I wanna be Bourdain

Food tourism seems to come in two extremes — ultra high-end food tours where you explore a Florentine market and then learn how to cook pasta in the kitchen of a famous cookbook author (for hundreds of dollars per hour) or trooping through a cheese-making plant (free, but not engaging).

Those of us who love to eat and travel have envied Tony Bourdain when he watches a master chef  hand-pull noodles in Hong Kong or shares a simple but delicious apres-hunt meal with the legendary chef Paul Bocuse.   (Maybe not so much when he eats “the last few inches of semi-cleaned poop chute” from a Kalahari wart-hog…)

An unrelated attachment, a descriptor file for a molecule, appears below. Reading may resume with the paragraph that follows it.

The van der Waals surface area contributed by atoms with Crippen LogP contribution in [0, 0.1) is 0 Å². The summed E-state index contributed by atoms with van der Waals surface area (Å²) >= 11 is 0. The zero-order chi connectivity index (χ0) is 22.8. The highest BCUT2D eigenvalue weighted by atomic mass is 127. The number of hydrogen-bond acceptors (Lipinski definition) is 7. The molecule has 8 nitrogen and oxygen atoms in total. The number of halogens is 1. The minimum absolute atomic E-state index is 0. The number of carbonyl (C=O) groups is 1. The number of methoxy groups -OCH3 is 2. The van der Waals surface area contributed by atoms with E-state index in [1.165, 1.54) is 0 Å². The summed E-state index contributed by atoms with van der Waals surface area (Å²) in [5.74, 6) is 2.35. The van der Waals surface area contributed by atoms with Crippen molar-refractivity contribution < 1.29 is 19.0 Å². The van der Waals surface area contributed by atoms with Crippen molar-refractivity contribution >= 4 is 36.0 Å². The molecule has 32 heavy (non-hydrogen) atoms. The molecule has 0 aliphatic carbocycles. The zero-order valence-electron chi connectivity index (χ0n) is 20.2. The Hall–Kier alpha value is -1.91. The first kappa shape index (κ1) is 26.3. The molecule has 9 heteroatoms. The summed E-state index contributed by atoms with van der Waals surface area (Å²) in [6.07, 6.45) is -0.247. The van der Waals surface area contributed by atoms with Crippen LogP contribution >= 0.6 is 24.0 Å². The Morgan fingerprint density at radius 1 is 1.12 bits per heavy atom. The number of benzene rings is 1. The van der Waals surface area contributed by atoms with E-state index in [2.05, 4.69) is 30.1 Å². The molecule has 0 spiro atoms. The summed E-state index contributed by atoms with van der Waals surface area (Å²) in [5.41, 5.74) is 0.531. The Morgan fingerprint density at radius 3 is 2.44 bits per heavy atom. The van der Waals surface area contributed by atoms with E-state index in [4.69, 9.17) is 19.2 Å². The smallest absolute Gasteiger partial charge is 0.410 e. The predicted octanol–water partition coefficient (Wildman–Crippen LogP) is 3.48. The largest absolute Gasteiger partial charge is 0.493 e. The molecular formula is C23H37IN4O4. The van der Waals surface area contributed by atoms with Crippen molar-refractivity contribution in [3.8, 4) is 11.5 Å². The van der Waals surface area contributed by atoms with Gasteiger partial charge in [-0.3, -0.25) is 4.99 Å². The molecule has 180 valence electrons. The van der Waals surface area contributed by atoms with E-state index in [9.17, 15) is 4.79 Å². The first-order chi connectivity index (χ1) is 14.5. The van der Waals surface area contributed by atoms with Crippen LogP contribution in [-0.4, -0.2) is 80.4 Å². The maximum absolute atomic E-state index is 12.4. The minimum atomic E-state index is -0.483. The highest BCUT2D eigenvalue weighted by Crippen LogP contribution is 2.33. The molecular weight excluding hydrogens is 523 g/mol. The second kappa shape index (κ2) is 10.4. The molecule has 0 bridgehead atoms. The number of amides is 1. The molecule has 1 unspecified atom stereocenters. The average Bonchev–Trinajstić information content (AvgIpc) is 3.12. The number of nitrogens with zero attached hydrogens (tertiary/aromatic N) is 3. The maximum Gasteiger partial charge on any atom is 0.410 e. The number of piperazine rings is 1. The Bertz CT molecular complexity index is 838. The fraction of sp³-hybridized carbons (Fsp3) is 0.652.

But there has to be some way us “regular people” can have food adventures that are both interactive and affordable.  At least, that’s my theory.  And I hope to test it out on my trip.  To that end, I’ve booked a hands-on chocolate-making workshop in Ghent, Belgium, a tour from Bologna to see prosciutto, balsamic vinegar and Parmesan cheese made, and a third visit to the Salon du Chocolate in Paris.  And I’m hoping to find other ways I can travel and eat like Bourdain!

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